Survival Bias: What It Is, Causes and Examples

Survival Bias: What It Is, Causes and Examples - It is easy to see and pay attention only to the successes and not to the failures, which are forgotten. This phenomenon, which derives from selection bias, is called survival bias: a selection error …

It is easy to see and pay attention only to the successes and not to the failures, which are forgotten. This phenomenon, which derives from selection bias, is called survival bias: a selection error (of objects, of people, of data), precisely based on trusting and taking into account only success stories, Instead, negative cases are ignored.

Survival bias is among the well-studied cognitive distortions in psychology, and examples of it can be found across the board, as success is highly visible in everyday life and people systematically underestimate their chances of achieving it. With this psychology article we will discover what survival bias is, what its causes are and some examples.

What is the survival bias or Neyman fallacy


Survival bias or survival bias is the logical error that is made when focusing on people or things that have passed a certain selection process , ignoring the elements that, on the contrary, have not passed the selection itself. In simple terms, this happens when we select only survivors (those who have outperformed others, be they people, machines, or companies) and come to conclusions based on their attributes, without looking more generally at the entire data set. , including those with similar characteristics that didn't work the same.

The term "survivorship bias" was first used by Allied engineers in World War II. During the conflict, statistician Abraham Wald notoriously took the survival bias in his calculations when he considered how to minimize bomber losses to enemy fire, believing that aircraft that did not return from battle should be examined, without observing the holes in them. bullet in those who did.

In medicine , survival bias is also known as Neyman's Fallacy , which consists of using prevailing cases for case-control studies: prevailing cases are also surviving cases and these may not be representative of all cases. One of the situations that originate this bias is the use of cases detected in screening campaigns, since these cases may have a different evolution than the whole.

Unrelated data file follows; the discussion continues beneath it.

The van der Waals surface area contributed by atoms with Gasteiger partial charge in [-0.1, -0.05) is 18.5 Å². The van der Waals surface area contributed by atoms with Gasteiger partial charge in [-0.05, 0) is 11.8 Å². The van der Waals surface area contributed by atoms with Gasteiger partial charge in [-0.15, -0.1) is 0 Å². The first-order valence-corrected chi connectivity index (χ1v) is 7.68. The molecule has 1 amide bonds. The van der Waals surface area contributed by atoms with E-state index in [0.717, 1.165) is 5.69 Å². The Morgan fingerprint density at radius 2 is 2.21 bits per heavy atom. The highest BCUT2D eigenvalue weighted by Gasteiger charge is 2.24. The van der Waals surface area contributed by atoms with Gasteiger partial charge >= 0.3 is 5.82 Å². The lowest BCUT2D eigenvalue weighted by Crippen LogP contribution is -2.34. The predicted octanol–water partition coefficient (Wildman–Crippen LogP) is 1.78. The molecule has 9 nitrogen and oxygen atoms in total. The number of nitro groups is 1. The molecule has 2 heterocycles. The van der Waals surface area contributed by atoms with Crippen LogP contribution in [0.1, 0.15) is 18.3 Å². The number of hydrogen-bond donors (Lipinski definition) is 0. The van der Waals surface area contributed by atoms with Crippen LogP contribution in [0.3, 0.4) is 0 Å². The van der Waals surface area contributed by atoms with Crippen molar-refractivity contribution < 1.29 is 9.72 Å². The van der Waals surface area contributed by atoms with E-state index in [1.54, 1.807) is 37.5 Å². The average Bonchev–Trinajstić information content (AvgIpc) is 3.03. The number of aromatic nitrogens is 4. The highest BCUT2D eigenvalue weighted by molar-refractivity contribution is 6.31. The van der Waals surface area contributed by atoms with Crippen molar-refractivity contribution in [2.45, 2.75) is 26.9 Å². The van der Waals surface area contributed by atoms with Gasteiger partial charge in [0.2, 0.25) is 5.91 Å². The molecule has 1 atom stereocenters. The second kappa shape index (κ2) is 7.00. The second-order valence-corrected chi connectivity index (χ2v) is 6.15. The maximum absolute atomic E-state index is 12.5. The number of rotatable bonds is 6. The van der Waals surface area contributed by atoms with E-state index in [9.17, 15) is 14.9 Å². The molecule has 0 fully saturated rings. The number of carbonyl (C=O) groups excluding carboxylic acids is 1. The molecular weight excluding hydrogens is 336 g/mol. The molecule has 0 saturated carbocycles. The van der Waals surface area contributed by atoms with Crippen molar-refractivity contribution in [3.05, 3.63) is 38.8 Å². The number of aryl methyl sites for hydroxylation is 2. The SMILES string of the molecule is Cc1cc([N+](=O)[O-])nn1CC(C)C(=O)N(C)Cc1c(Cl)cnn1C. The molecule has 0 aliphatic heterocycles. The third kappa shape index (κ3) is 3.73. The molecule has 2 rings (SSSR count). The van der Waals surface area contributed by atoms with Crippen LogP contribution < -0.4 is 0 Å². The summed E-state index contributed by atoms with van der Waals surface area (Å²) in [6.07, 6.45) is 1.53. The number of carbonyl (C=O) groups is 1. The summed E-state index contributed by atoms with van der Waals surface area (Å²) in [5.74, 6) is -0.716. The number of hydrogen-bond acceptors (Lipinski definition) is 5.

Survival bias also describes one of the most common - and important - flaws in data analysis. In fact, survival bias tends to skew the data in only one direction, making the results appear better than they are . A phenomenon ignored in the past by the industry, which can lead to significant distortions in the presentation of data regarding results, which in turn can lead to erroneous investment decisions. In particular, he is accused of overestimating return on assets.

Causes of survival bias


The human brain is programmed through evolution to discover deviations, and that is why we are fascinated by the success stories of those who excel, remembering success information far more than other news.

Survival bias is a predominant cognitive bias, which can be attributed to a fundamental misunderstanding of cause and effect, in particular regarding the concept of correlation with causation. Although correlation and causation may exist, correlation does not imply causation. Causality refers to cases where action A causes the outcome of B, while correlation is simply a relationship, and survival bias causes individuals to believe that the correlation is causal, leading to a misunderstanding. of cause and effect.

Survival bias can lead to overly optimistic beliefs because failures are ignored, but it can also lead to the false belief that successes in a group have some special property, rather than being a mere coincidence.

Examples of survival bias


Once we are familiar with the idea of survival bias, we can start to spot it everywhere: for example, a gym might feature those who have quickly toned up after having been to their facility but of course what they never show they are those who have signed up but have not obtained more than a depleted bank account.

The most famous example of survival prejudice dates back to World War II. At the time, the American military asked mathematician Abraham Wald to study the best way to protect planes from shooting down. The military knew the armor would help, but they couldn't protect the entire plane or they would be too heavy to fly well. Initially, his plan was to examine the aircraft returning from the fight, see where they had been hit the most (the wings, around the tail gun, and the center of the body), and then reinforce those areas. But Wald realized that they had fallen prey to survival bias, because a valuable part of the picture was missing from their analysis.: the planes that had been hit but had not returned. Consequently, the military planned to assemble precisely the wrong parts of the planes: the bullet holes they were seeing indicated the areas where a plane could be hit and keep flying, exactly the areas that did not need reinforcements.

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